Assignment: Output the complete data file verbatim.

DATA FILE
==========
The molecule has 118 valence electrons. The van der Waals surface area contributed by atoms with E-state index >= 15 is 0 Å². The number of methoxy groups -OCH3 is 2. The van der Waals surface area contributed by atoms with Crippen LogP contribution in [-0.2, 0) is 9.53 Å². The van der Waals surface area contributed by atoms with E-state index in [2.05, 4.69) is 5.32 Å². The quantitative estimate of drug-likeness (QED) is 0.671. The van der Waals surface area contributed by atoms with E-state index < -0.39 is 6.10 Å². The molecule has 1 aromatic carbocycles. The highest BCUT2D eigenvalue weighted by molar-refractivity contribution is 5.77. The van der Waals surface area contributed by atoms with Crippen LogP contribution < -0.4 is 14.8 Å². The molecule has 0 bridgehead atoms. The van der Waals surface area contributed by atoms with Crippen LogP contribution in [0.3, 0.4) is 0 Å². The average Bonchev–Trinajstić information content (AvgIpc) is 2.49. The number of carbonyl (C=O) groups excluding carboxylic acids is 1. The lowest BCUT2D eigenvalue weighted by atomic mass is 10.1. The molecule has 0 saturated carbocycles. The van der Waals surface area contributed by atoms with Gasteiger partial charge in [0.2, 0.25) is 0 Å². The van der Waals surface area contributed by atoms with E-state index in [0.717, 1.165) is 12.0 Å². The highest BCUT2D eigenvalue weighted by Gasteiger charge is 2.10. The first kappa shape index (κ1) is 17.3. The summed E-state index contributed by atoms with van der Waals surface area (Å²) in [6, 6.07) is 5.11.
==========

The molecule has 118 valence electrons. The van der Waals surface area contributed by atoms with E-state index >= 15 is 0 Å². The number of methoxy groups -OCH3 is 2. The van der Waals surface area contributed by atoms with Crippen LogP contribution in [-0.2, 0) is 9.53 Å². The van der Waals surface area contributed by atoms with E-state index in [2.05, 4.69) is 5.32 Å². The quantitative estimate of drug-likeness (QED) is 0.671. The van der Waals surface area contributed by atoms with E-state index < -0.39 is 6.10 Å². The molecule has 1 aromatic carbocycles. The highest BCUT2D eigenvalue weighted by molar-refractivity contribution is 5.77. The van der Waals surface area contributed by atoms with Crippen LogP contribution < -0.4 is 14.8 Å². The molecule has 0 bridgehead atoms. The van der Waals surface area contributed by atoms with Crippen LogP contribution in [0.3, 0.4) is 0 Å². The average Bonchev–Trinajstić information content (AvgIpc) is 2.49. The number of carbonyl (C=O) groups excluding carboxylic acids is 1. The lowest BCUT2D eigenvalue weighted by atomic mass is 10.1. The molecule has 0 saturated carbocycles. The van der Waals surface area contributed by atoms with Gasteiger partial charge in [0.2, 0.25) is 0 Å². The van der Waals surface area contributed by atoms with E-state index in [0.717, 1.165) is 12.0 Å². The highest BCUT2D eigenvalue weighted by Gasteiger charge is 2.10. The first kappa shape index (κ1) is 17.3. The summed E-state index contributed by atoms with van der Waals surface area (Å²) in [6, 6.07) is 5.11.